In late August, work crews raced to finish the new artificial turf field at Bethesda-Chevy Chase High School in time for the start of the fall sports season. Over several days, workers laid the turf in large rectangular strips. The bright green field was a welcome sight to B-CC student-athletes and their parents. In 2016, B-CC’s natural grass field was turned into a staging area for the equipment and materials needed for a major addition to the school. Since then, the football, lacrosse, soccer and field hockey teams have played their games at other schools.
Even before the school construction started, there was little doubt that something had to be done about the B-CC field. With about 2,200 students, B-CC is one of Montgomery County’s largest schools in terms of enrollment, but at 16.4 acres, the property it sits on is, by far, the smallest. The school has only one multipurpose athletic field (in addition to a baseball/softball field). The old natural grass athletic field used to be reseeded every summer, but much of the grass would be worn away midway through the fall sports season, exposing cementlike dirt.
For the B-CC sports booster club, replacing the grass with artificial turf was a necessity. “We’ve been trying to get a turf field for many years,” says Kristie Galic, who served as the club’s president during the 2018-2019 school year. “There were many instances where the [old] field was unplayable.”
B-CC’s switch to an artificial turf field—and the installation of more than 20 of them over the last 10 years by Montgomery County Public Schools and the county’s parks department—hasn’t made everyone happy. Area parents and players, as well as environmental and community advocates, have banded together in recent years to question and investigate the safety of artificial turf fields in the county. They are part of a loose network of local and national individuals and organizations called the Safe Healthy Playing Fields Coalition.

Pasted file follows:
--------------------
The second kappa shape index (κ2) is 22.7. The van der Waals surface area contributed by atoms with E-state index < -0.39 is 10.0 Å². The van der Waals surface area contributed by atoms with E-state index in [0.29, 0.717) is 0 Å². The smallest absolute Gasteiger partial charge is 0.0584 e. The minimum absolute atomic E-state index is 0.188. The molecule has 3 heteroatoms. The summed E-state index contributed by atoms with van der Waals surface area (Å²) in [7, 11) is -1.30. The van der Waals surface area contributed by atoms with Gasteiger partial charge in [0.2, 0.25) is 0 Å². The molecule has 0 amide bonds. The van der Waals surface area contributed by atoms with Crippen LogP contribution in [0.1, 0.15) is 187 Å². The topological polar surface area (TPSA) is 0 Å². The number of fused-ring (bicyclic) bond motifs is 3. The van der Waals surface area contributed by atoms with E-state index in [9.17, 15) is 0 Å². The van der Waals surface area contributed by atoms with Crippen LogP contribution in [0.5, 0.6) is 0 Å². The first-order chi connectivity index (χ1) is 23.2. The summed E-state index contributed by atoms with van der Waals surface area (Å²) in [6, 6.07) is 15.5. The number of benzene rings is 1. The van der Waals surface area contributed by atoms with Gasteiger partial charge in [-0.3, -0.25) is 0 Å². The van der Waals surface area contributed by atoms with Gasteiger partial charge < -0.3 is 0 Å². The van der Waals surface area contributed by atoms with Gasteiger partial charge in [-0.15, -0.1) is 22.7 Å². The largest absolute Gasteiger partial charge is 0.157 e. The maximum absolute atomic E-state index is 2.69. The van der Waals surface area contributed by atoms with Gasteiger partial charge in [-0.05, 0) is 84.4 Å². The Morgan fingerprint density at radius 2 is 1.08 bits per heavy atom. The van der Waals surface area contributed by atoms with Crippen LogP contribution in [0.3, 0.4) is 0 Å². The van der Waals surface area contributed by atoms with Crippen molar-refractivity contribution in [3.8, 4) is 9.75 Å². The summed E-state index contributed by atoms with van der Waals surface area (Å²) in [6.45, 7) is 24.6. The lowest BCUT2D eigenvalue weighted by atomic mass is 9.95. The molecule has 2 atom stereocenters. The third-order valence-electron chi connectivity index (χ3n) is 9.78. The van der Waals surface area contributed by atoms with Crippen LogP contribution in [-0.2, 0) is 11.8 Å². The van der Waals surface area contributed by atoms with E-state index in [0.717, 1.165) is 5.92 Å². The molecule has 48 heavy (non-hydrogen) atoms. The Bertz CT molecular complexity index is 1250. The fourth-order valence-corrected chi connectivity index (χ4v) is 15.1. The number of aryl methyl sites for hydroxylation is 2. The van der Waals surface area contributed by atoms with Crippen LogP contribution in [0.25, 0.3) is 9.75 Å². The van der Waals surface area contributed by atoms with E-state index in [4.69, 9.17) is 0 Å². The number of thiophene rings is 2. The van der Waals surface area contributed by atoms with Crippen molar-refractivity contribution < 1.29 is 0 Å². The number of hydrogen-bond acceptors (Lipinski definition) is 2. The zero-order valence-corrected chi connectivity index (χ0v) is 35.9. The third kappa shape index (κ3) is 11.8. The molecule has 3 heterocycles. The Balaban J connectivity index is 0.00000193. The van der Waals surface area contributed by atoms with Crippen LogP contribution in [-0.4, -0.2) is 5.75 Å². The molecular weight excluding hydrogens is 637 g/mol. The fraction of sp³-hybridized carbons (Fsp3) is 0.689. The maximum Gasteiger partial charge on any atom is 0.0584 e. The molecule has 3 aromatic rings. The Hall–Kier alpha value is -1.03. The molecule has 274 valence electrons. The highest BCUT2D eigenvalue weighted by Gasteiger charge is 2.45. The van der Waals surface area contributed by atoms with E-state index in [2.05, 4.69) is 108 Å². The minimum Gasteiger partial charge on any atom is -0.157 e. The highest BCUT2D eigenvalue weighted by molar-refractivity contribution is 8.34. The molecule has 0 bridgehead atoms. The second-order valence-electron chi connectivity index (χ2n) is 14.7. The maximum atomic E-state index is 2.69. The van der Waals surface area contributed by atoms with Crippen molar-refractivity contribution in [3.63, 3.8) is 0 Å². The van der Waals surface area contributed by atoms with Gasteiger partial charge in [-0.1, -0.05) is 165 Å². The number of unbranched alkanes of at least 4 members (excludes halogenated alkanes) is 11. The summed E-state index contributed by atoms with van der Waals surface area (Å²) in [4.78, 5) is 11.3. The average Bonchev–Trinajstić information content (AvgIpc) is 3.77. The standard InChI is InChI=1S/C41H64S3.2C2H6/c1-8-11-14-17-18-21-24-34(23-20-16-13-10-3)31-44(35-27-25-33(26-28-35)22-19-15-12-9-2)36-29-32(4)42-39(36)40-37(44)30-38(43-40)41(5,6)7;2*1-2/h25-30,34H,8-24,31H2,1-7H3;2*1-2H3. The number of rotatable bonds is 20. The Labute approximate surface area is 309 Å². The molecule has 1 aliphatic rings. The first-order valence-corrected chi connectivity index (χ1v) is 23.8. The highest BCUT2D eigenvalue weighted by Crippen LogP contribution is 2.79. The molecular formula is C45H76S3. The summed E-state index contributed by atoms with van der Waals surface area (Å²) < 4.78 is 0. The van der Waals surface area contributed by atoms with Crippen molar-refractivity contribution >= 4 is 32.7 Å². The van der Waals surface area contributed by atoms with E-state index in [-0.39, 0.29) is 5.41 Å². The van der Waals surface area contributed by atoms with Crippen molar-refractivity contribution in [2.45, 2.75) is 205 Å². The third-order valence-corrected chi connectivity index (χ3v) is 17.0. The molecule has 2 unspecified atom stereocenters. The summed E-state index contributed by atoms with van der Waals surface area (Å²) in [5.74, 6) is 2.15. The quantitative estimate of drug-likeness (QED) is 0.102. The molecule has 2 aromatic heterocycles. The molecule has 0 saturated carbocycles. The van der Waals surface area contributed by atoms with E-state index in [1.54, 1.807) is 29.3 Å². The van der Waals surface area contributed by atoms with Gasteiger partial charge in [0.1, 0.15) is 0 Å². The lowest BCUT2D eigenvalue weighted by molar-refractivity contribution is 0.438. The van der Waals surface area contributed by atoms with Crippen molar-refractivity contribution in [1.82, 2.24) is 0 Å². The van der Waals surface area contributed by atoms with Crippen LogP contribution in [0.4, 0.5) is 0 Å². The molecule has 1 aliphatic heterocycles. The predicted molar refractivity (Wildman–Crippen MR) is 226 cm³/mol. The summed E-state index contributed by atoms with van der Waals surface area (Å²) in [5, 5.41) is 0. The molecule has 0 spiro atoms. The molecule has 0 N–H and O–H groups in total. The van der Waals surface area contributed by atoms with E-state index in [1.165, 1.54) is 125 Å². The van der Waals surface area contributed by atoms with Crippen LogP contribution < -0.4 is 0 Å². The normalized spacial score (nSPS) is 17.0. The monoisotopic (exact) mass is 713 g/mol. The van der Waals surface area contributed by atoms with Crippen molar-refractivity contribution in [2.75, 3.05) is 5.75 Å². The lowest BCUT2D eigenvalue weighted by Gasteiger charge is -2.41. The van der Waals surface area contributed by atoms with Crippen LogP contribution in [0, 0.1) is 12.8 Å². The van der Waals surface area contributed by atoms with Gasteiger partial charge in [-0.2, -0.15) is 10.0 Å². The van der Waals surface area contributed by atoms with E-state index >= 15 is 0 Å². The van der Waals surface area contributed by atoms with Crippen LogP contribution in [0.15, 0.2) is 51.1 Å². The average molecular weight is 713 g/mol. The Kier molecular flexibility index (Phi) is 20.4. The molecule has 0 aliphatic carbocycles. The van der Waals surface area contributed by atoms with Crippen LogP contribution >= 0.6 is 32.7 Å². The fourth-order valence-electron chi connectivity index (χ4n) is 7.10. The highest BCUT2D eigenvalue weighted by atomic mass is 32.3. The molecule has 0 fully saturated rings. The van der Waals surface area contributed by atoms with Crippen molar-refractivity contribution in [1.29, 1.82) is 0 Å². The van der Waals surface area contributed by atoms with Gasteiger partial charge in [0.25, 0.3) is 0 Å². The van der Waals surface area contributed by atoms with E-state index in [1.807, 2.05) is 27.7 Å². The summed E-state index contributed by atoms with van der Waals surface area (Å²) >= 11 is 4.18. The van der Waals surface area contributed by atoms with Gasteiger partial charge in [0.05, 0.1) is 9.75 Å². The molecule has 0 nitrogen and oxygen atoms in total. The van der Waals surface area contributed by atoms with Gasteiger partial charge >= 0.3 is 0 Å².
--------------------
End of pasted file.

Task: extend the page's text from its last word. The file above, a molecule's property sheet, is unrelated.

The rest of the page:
The group has a Facebook page and a website and has taken steps to become a nonprofit. Members worry that the materials used in the fields, the way the fields can get hard after years of use, and how hot the fields become on warm days may pose health risks to the people playing on them.
In Montgomery County, a core group of about 30 people have taken the lead. They attend meetings of the school board, the county council and the Maryland General Assembly to press their case. More follow the issue on social media.
Chorman Romano of Bethesda has two teenagers who play a lot of soccer. Short of the bruises, scrapes and occasional broken bones that can be expected when a scrum of teenagers runs around a field trying to force a ball into a goal, she sends them out the door in their uniforms, cleats and pads with the expectation that they will be safe.